Brick by brick, firm is regaining trading status
Financial results for Brikor might further fan flickers of shareholder optimism
Building supplies specialist Brikor, which has been suspended on the JSE for more than five years, is inching closer to regaining its trading status.
Brikor was suspended in 2013 after not publishing financial statements within the stipulated JSE deadline. The company also fended off a liquidation application, and has since shown dogged determination in rebuilding a viable operating base.
On Friday, Brikor issued financial results to end February 2018 that might further fan flickers of shareholder optimism, with directors hopeful about the potential that could be unlocked from the company.In the annual report, directors advised that documentation pertaining to the lifting of Brikor’s suspension had been submitted to the JSE.They added that outstanding statutory annual financial statements still required by the JSE would, on completion, be submitted.
Directors highlighted the consistent improvement in Brikor’s financial position with the last major debts outstanding being amounts owed to related parties and the South African Revenue Service.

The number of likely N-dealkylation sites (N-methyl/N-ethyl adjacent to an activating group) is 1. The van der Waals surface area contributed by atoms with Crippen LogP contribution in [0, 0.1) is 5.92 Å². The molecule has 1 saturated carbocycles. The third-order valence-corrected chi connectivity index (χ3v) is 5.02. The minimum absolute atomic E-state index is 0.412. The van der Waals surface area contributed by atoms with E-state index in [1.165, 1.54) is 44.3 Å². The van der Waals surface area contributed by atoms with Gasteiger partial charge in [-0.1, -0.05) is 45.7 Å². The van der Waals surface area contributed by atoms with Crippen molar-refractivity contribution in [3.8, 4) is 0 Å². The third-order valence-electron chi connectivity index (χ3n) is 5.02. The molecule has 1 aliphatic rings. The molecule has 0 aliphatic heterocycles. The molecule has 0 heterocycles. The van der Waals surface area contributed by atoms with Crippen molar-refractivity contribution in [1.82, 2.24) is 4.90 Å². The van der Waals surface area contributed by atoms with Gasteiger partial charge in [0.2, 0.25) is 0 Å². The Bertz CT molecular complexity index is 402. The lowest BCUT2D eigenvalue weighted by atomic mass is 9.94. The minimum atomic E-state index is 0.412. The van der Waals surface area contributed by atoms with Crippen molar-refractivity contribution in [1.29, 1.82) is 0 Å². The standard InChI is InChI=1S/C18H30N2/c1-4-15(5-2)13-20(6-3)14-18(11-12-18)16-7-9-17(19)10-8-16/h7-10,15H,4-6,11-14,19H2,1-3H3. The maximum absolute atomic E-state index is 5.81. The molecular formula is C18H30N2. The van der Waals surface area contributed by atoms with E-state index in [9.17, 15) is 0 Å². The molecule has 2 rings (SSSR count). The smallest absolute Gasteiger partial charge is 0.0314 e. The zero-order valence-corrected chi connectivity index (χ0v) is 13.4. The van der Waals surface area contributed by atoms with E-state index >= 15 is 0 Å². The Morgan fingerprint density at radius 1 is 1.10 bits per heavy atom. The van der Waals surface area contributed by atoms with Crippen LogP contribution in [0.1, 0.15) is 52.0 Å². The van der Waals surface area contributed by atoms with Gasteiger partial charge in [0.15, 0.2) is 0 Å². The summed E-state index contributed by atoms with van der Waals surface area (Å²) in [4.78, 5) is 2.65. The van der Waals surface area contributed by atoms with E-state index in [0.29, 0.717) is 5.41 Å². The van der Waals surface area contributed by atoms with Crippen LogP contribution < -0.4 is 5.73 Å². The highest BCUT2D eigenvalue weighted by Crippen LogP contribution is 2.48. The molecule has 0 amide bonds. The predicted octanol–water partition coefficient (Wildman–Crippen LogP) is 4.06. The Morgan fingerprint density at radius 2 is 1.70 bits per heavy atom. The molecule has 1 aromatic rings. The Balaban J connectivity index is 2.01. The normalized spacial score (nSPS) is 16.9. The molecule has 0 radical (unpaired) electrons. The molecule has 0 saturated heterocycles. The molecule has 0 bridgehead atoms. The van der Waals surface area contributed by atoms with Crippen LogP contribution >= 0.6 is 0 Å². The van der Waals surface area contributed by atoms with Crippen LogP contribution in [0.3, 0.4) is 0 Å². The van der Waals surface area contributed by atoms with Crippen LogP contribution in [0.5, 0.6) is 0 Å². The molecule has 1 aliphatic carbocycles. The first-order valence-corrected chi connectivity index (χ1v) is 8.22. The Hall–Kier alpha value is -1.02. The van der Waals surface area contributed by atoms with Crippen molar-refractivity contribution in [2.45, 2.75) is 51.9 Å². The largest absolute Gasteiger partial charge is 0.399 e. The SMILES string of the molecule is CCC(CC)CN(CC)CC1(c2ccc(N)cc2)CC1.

Brikor’s revenue increased by 6,6% in its brick-manufacturing operations to R179-million and by 12% in coal extraction to R94-million.
Directors noted that with less rain in the financial year Brikor managed to produce more bricks and extract more coal.They said the company also focused on building clay stockpiles which could weather over longer periods, resulting in an increased yield of high-quality bricks.Improved operating procedures saw operating profit before interest and taxation surge 82% to R33,5-million. But headline earnings slumped 74,5% to 1,2c/share after a large tax credit banked in the 2017 financial year did not recur in the financial year under review.
Directors believed that with a lower risk profile going forward, Brikor should be in a position to gain access to financing and investment to explore growth opportunities.One worry, however, is that at year end Brikor’s current liabilities exceeded its current assets (excluding assets-held-for sale) by R5,4-million.
Directors indicated that Brikor’s total assets still exceeded its total liabilities by R59-million, adding that the disposal of certain non-core assets and operations was under way.
Assets held for sale included the Donkerhoek discontinued operations, which were sold after the financial year for R44.5-million.
Directors disclosed that R27-million had already been received from the Donkerhoek sale, and that these proceeds were used to settle part of the Brikor’s royalty tax and income tax liabilities.